Something I heard recently during an interview with Wendell Berry, and I copied from Bill Moyer's site;
“We don’t have a right to ask whether we’re going to succeed or not, the only question we have a right to ask is what’s the right thing to do? What does this earth require of us if we want to continue to live on it?”
Personally, I don't give a rat's patootie, what something is called. Is it a good thing?
I used to get irritated with lots of stuff. I personally do not like to see folks be overly compensated individually, when they can help society on a larger scale, but it really ain't my business. We all do what we can sleep with a night. Maybe it's right for them? Who am I to judge?
I now try to take a wise man's advice and not concentrate on the bad folks, and just try to do really cool crap myself.
I'd like to jump in on this discussion, which I see has been going for over 2 years...
I admit that I haven't read all of the posts (only about the first page).
It seems to me that the 3 Ethics aren't contained in the words. The Ethics are a deep-ecology understanding of the world around us, and the complex systems of interactions that take place in it. The words are merely a "bookmark" for all the rest-- a shorthand reference.
In the Earth-Centered Spiritual path that my wife and I are establishing, we speak of the "Three Sacred Relationships". If you study indigenous cultures, you find these relationships embedded into their entire world-view. They are:
"Sacred Relationship with the Earth"
"Sacred Relationship with one's human Community"
"Sacred Relationship with Spirit"
These roughly correspond to the 3 ethics spoken of in Permaculture. The first two are pretty clearly aligned. "Care of Earth" = "Sacred Relationship with Earth". "Care of People" = "Sacred Relationship with Community".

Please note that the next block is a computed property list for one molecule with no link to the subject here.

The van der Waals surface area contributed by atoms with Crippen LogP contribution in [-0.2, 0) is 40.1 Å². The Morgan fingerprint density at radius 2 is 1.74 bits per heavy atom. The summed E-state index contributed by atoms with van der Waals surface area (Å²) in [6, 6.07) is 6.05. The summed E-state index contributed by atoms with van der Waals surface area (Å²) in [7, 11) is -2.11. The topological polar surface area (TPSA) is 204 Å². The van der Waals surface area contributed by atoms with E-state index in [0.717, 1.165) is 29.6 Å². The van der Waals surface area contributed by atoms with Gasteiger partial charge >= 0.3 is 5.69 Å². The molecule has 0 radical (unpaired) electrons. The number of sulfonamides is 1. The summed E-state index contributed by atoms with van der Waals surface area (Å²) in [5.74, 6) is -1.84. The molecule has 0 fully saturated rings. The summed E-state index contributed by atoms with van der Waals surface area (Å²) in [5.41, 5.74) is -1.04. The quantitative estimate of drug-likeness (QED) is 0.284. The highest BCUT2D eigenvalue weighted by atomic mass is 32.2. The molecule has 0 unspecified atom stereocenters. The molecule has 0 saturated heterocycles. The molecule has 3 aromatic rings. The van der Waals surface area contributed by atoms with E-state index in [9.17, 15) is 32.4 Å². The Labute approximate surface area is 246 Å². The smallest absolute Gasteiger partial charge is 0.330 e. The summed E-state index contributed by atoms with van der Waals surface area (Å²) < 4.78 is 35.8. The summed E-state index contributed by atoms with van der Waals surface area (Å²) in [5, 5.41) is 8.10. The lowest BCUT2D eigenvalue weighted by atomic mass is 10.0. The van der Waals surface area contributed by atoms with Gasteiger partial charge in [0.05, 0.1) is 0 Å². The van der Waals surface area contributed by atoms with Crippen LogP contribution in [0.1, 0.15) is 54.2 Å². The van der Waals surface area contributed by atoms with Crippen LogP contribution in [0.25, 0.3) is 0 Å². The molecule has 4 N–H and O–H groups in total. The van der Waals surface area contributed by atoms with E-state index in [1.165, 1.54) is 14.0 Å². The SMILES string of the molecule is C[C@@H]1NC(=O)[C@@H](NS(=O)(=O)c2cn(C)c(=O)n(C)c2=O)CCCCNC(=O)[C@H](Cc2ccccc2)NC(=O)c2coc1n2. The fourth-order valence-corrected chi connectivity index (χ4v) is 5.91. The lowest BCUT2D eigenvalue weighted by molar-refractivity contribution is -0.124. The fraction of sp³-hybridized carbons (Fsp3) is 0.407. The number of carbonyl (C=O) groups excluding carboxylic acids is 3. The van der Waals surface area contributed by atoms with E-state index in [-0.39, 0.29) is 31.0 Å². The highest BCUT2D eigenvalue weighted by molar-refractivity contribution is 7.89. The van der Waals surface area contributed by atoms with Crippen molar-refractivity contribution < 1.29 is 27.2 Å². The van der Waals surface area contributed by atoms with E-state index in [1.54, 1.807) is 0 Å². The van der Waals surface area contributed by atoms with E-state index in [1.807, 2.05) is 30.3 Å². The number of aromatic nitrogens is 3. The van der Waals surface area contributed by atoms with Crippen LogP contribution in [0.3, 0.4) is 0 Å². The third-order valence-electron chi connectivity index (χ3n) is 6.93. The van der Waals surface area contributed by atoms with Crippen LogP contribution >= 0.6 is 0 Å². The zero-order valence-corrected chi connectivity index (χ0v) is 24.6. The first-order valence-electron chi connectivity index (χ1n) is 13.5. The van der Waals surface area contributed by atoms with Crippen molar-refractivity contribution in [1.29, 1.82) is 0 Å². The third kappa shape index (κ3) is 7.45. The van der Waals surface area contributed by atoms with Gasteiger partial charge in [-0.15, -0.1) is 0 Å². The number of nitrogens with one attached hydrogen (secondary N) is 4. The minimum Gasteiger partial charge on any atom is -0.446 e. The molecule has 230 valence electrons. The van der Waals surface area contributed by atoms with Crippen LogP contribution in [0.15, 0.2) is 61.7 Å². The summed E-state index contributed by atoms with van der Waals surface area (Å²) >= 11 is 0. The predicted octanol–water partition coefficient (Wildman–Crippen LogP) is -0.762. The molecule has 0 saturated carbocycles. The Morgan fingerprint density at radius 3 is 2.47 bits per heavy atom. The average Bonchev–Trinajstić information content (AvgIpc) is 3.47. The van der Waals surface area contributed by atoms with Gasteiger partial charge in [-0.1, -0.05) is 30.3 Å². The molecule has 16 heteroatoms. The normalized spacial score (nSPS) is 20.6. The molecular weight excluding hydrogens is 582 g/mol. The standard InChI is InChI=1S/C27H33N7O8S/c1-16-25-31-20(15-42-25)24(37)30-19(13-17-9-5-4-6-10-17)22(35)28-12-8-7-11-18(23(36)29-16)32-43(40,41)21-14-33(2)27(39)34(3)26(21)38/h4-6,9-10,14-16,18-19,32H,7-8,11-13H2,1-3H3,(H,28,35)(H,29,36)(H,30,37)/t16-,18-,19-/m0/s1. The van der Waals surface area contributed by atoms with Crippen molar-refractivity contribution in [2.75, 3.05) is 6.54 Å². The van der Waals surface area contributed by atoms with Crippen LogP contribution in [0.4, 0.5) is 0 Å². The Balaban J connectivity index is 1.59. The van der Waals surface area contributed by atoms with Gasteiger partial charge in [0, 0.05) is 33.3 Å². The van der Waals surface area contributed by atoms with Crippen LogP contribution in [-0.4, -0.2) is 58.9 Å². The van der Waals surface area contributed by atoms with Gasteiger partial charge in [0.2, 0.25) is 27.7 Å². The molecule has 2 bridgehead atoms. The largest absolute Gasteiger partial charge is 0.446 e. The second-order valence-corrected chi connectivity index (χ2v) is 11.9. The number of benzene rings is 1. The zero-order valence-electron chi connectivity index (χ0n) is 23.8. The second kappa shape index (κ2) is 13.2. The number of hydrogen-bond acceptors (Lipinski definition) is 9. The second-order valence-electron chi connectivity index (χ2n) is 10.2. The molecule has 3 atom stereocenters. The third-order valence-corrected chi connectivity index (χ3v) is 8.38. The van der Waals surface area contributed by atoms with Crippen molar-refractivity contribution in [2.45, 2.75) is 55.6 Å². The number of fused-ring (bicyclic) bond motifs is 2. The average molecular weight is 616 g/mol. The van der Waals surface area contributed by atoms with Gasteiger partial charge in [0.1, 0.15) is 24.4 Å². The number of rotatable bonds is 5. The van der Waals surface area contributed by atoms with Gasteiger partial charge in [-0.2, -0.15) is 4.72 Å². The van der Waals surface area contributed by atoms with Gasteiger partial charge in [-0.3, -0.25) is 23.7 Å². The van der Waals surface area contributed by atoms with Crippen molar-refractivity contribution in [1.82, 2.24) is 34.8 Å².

The "Fair Share" ethic is actually contained in our words "Sacred Relationship". We differentiate between a sacred relationship and an exploitative/abusive one. Exploitative relationships move the flow of energy from one to another, without respect for the natural systems one is upsetting. A "throw away" culture that harvests vast resources only to use them up and dispose of them, without closing the waste loop is inherently exploitative. A sacred relationship honors the cyclical flows of nature, and the "fair share" balance that exists there.
We would say that "Care of Earth" is important, but we also allow the Earth to take care of us. "Care of People" is important, but we also allow other people to Care for us. That's what it means to be in Sacred Relationship.
The final Sacred Relationship-- that of Relationship with Spirit, can be interpreted in many ways. Theists can interpret it as relationship with God. A Shaman will understand it as meaning the entire world of spirit that underlies the material world. Atheists can understand it as honoring one's highest values and ideals-- a relationship with one's "best self".
The Chem-Ag industry is exploitative-- mining the soil-- and when that's depleted, mining the oil and natural gas to artificially support life-- they also mine entire economies with their seed patents, exploiting people. They also mine the public coffers in the form of farm subsidies (a gigantic welfare dole at the expense of others). Chem-Ag is built on a basis of exploitation. If they make noises about conservation now, it's only to delay their collapse and keep milking the current system for as long as possible.